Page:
A typical artillery weapon uses a large explosive force at the base of a gun to propel a shell down a rifled metal tube, which is angled to provide the projectile with its trajectory.

In the space gun launcher being promoted by BFG this cannon type of firing is merely the first step in the process. The main step is the ram accelerator, a technology invented and developed by faculty and staff at the University of Washington in Seattle, where Ben Joseph studied as an undergraduate. After a pre-launcher gun (e.g., light gas or gunpowder propelled) accelerates the projectile up to speeds of over 500 meters per second, the projectile enters the ram accelerator by passing through a breakable diaphragm and entering another tube, this one filled with a more volatile propellant, such as oxygen and methane. Because the projectile enters this second tube at supersonic speeds, it interacts with the tube wall to produce a ramjet–like effect inside the barrel. This ramjet effect forces the projectile to combust the fuel behind it, increasing its acceleration through the tube. The projectile exits the barrel with a muzzle velocity of around 8 kilometers per second. An upper stage rocket would circularize the trajectory of the payload (approximately one third of the projectile’s 2,000-kilogram mass) to a low Earth orbit of around 800 kilometers….

So that’s the technology, as envisioned. What about the cost? 

What makes the ram accelerator so appealing is its economic potential. BFG estimates that the accelerator could be built for an estimated $157 million, a price tag that includes the launch tube and its supports, the pre-launcher gun for initial acceleration, and propellant handling system for the oxygen, hydrogen, and methane gases for the ram accelerator portion of the launch system. This price tag is astonishingly low—cheaper than some expendable rockets—and it could be fired hundreds or thousands of times. Depending on the gun’s final muzzle velocity, prices for payloads could drop to nearly $500 per kilogram, a drastic reduction from current market prices…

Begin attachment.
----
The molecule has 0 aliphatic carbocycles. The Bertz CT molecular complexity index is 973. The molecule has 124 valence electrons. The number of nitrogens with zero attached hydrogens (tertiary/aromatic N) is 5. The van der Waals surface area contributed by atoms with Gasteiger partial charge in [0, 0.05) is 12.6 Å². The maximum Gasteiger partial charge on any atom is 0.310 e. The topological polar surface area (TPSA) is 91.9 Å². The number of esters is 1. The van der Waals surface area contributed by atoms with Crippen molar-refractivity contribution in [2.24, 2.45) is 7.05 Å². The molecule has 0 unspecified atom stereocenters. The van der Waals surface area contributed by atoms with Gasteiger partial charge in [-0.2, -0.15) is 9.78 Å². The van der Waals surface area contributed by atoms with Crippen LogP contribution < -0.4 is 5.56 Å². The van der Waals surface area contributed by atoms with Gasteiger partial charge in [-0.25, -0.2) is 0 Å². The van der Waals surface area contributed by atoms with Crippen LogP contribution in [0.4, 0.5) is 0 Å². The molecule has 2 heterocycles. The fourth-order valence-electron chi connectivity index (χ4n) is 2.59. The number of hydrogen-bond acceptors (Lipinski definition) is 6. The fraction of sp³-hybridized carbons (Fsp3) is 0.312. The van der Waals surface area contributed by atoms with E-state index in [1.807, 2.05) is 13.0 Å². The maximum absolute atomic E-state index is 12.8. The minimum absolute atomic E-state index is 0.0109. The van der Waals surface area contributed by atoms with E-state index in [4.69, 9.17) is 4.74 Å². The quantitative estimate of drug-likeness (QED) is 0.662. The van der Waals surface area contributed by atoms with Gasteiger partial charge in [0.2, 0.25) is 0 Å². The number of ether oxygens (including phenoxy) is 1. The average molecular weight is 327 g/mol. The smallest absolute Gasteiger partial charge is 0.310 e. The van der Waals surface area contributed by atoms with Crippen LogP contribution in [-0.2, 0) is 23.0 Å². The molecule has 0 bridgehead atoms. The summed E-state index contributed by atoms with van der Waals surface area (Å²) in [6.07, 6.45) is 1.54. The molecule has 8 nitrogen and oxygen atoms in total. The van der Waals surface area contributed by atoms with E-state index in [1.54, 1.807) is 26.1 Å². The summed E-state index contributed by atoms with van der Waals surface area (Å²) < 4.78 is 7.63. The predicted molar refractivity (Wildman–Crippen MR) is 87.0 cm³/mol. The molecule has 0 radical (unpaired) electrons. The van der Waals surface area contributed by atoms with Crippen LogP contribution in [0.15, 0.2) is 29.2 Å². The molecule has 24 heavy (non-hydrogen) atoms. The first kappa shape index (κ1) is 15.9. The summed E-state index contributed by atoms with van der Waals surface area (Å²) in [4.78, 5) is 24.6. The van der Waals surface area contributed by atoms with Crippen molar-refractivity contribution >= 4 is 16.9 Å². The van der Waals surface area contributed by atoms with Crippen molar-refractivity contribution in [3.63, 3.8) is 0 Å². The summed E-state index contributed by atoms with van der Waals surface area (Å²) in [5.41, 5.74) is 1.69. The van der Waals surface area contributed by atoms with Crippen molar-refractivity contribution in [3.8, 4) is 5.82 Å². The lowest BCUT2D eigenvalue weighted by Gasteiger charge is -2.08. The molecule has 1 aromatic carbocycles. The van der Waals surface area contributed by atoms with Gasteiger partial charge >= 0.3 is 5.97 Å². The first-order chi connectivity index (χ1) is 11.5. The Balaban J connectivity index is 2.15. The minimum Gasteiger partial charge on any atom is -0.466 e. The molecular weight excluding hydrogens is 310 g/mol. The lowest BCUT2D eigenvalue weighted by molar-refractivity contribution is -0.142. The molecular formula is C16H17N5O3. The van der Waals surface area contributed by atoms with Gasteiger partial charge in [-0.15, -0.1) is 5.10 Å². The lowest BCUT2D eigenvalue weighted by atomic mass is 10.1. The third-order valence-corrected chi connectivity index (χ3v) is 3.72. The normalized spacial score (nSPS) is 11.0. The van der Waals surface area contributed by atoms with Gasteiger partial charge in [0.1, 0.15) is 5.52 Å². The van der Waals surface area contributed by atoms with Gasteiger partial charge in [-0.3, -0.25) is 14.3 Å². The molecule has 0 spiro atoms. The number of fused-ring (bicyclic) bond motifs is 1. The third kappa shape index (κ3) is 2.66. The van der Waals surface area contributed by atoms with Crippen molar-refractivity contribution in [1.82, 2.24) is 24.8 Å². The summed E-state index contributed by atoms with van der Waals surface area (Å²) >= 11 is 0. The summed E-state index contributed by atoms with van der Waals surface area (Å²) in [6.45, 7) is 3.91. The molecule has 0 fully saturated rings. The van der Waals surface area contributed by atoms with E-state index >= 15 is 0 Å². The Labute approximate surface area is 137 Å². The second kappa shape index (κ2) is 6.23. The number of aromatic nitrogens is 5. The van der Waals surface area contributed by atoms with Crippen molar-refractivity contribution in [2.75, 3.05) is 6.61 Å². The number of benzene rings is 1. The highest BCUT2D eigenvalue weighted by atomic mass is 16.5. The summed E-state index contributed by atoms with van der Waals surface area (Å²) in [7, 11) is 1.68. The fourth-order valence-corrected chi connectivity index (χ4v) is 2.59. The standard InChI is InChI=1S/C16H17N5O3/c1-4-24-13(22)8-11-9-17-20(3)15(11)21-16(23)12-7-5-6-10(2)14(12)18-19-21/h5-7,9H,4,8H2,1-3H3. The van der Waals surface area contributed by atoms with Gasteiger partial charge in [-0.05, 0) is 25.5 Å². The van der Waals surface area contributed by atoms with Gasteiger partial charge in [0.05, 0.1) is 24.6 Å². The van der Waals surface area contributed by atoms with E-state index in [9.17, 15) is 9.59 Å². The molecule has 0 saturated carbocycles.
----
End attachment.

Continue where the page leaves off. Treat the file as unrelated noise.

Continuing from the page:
During Joseph’s presentation on the commerce track of the International Space Development Conference, he concentrated on the most obvious markets for the ram accelerator: commercial satellite launches. BFG has taken particular interest in the Iridium and Globalstar constellations, which were financial failures but technically viable. Those satellites are nearing the end of their service life, and the ram accelerator would reduce the costs launching new satellites to nearly one tenth of their projected value. At those prices, a large LEO constellation becomes financially competitive with a high-bandwidth satellite chain in geosynchronous orbit. This does not change the economics of human spaceflight, but it does represent the order-of-magnitude cost improvement NASA and the private sector has sought for over 20 years.

Whether a space gun or BFG’s efforts can deliver on the dream of low(er) cost satellite launches remains to be seen. We’ll keep you posted. 


DIY Friday: Installing a Satellite Dish

Friday, July 27th, 2007

On Monday, YouTube took over the Democratic Debate. Today, YouTube takes over DIY-Friday. Thank you, user generated content.

The first video explains how to mount a satellite dish using a simple satellite signal meter available for $15 bucks here.

A more detailed installation guide (although some of the connectors are a bit out-dated):

Not working right? Call a professional or just blow it up:

The Internet is Dead

Thursday, July 26th, 2007


Satellite and Cable systems now have the upper hand. According to Mark Cuban, via Television Week:

Forget the Internet, the Future Is the ‘Intranet’

At CTAM: HDNet Founder Mark Cuban on Why VOD Will Rule

By Andrew Hampp, AdAge

You can’t have a Mark Cuban speech without at least one contrarian statement. In the past year alone, the HDNet founder has sounded off on everything from YouTube ("A million people watching three-minute clips of Lonelygirl is critical mass?" he said during Advertising Week) to local newspapers ("They’re trying to grow like they’re internet companies in 1999," he told Esquire). His latest target? The web. Did you hear? It’s dead.

Speaking at the Cable Telecommunications Association for Marketing (CTAM) Summit in Washington yesterday, Mr. Cuban declared "the Internet is dead" in an otherwise subdued panel that included executives such as ESPN President George Bodenheimer and Time Warner Cable CEO Glenn Britt.

‘Neighborhood feel’